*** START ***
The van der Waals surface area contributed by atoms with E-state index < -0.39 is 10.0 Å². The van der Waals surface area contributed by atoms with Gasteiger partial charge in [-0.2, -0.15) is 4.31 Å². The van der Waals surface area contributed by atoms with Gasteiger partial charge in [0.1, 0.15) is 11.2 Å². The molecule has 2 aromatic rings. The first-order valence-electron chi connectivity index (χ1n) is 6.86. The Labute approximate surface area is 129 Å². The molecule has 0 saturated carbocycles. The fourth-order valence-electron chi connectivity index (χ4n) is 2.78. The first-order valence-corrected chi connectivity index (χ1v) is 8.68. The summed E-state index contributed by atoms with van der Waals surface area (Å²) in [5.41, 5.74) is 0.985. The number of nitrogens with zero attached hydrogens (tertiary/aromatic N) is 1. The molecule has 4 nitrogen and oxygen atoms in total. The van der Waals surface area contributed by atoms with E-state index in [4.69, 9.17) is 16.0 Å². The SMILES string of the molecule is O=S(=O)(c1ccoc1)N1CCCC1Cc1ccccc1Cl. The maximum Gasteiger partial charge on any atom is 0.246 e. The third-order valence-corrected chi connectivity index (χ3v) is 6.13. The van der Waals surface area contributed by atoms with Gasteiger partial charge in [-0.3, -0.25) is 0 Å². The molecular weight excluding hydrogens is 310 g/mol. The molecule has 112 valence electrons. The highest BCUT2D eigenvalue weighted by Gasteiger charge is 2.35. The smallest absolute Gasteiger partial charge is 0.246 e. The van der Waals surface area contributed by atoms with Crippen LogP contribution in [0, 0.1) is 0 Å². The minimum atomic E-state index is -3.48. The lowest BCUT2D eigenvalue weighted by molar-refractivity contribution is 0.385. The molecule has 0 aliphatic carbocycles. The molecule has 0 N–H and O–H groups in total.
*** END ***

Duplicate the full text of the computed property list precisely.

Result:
The van der Waals surface area contributed by atoms with E-state index < -0.39 is 10.0 Å². The van der Waals surface area contributed by atoms with Gasteiger partial charge in [-0.2, -0.15) is 4.31 Å². The van der Waals surface area contributed by atoms with Gasteiger partial charge in [0.1, 0.15) is 11.2 Å². The molecule has 2 aromatic rings. The first-order valence-electron chi connectivity index (χ1n) is 6.86. The Labute approximate surface area is 129 Å². The molecule has 0 saturated carbocycles. The fourth-order valence-electron chi connectivity index (χ4n) is 2.78. The first-order valence-corrected chi connectivity index (χ1v) is 8.68. The summed E-state index contributed by atoms with van der Waals surface area (Å²) in [5.41, 5.74) is 0.985. The number of nitrogens with zero attached hydrogens (tertiary/aromatic N) is 1. The molecule has 4 nitrogen and oxygen atoms in total. The van der Waals surface area contributed by atoms with E-state index in [4.69, 9.17) is 16.0 Å². The SMILES string of the molecule is O=S(=O)(c1ccoc1)N1CCCC1Cc1ccccc1Cl. The maximum Gasteiger partial charge on any atom is 0.246 e. The third-order valence-corrected chi connectivity index (χ3v) is 6.13. The van der Waals surface area contributed by atoms with Gasteiger partial charge in [-0.3, -0.25) is 0 Å². The molecular weight excluding hydrogens is 310 g/mol. The molecule has 112 valence electrons. The highest BCUT2D eigenvalue weighted by Gasteiger charge is 2.35. The smallest absolute Gasteiger partial charge is 0.246 e. The van der Waals surface area contributed by atoms with Crippen LogP contribution in [0, 0.1) is 0 Å². The minimum atomic E-state index is -3.48. The lowest BCUT2D eigenvalue weighted by molar-refractivity contribution is 0.385. The molecule has 0 aliphatic carbocycles. The molecule has 0 N–H and O–H groups in total.